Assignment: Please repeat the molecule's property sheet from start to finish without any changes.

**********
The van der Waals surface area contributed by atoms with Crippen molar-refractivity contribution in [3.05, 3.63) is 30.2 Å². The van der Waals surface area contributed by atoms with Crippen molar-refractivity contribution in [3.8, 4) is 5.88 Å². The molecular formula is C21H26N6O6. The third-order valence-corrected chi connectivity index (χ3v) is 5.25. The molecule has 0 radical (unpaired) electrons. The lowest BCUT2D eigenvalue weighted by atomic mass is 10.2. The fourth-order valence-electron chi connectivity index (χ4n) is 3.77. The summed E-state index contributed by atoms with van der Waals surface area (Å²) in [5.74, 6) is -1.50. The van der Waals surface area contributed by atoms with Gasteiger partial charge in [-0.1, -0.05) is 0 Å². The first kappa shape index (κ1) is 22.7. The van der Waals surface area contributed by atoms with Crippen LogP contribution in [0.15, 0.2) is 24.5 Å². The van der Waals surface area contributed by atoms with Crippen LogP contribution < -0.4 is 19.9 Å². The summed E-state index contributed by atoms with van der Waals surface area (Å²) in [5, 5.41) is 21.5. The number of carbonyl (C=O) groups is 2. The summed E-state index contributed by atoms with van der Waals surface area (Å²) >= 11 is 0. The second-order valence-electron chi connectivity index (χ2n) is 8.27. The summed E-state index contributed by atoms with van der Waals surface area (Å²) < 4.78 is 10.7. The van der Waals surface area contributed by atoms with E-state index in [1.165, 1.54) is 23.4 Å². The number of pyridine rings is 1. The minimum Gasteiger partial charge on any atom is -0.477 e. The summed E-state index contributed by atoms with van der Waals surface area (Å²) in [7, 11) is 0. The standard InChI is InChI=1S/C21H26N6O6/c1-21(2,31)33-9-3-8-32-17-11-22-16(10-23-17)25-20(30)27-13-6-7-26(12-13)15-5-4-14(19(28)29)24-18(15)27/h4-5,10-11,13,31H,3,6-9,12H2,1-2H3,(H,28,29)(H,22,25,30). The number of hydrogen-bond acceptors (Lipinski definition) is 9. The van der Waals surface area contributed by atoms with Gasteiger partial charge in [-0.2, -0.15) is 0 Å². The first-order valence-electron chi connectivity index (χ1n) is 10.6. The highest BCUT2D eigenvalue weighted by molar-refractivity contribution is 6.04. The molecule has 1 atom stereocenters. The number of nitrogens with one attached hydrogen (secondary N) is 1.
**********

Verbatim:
The van der Waals surface area contributed by atoms with Crippen molar-refractivity contribution in [3.05, 3.63) is 30.2 Å². The van der Waals surface area contributed by atoms with Crippen molar-refractivity contribution in [3.8, 4) is 5.88 Å². The molecular formula is C21H26N6O6. The third-order valence-corrected chi connectivity index (χ3v) is 5.25. The molecule has 0 radical (unpaired) electrons. The lowest BCUT2D eigenvalue weighted by atomic mass is 10.2. The fourth-order valence-electron chi connectivity index (χ4n) is 3.77. The summed E-state index contributed by atoms with van der Waals surface area (Å²) in [5.74, 6) is -1.50. The van der Waals surface area contributed by atoms with Gasteiger partial charge in [-0.1, -0.05) is 0 Å². The first kappa shape index (κ1) is 22.7. The van der Waals surface area contributed by atoms with Crippen LogP contribution in [0.15, 0.2) is 24.5 Å². The van der Waals surface area contributed by atoms with Crippen LogP contribution < -0.4 is 19.9 Å². The summed E-state index contributed by atoms with van der Waals surface area (Å²) in [5, 5.41) is 21.5. The number of carbonyl (C=O) groups is 2. The summed E-state index contributed by atoms with van der Waals surface area (Å²) >= 11 is 0. The second-order valence-electron chi connectivity index (χ2n) is 8.27. The summed E-state index contributed by atoms with van der Waals surface area (Å²) < 4.78 is 10.7. The van der Waals surface area contributed by atoms with E-state index in [1.165, 1.54) is 23.4 Å². The number of pyridine rings is 1. The minimum Gasteiger partial charge on any atom is -0.477 e. The summed E-state index contributed by atoms with van der Waals surface area (Å²) in [7, 11) is 0. The standard InChI is InChI=1S/C21H26N6O6/c1-21(2,31)33-9-3-8-32-17-11-22-16(10-23-17)25-20(30)27-13-6-7-26(12-13)15-5-4-14(19(28)29)24-18(15)27/h4-5,10-11,13,31H,3,6-9,12H2,1-2H3,(H,28,29)(H,22,25,30). The number of hydrogen-bond acceptors (Lipinski definition) is 9. The van der Waals surface area contributed by atoms with Gasteiger partial charge in [-0.2, -0.15) is 0 Å². The first-order valence-electron chi connectivity index (χ1n) is 10.6. The highest BCUT2D eigenvalue weighted by molar-refractivity contribution is 6.04. The molecule has 1 atom stereocenters. The number of nitrogens with one attached hydrogen (secondary N) is 1.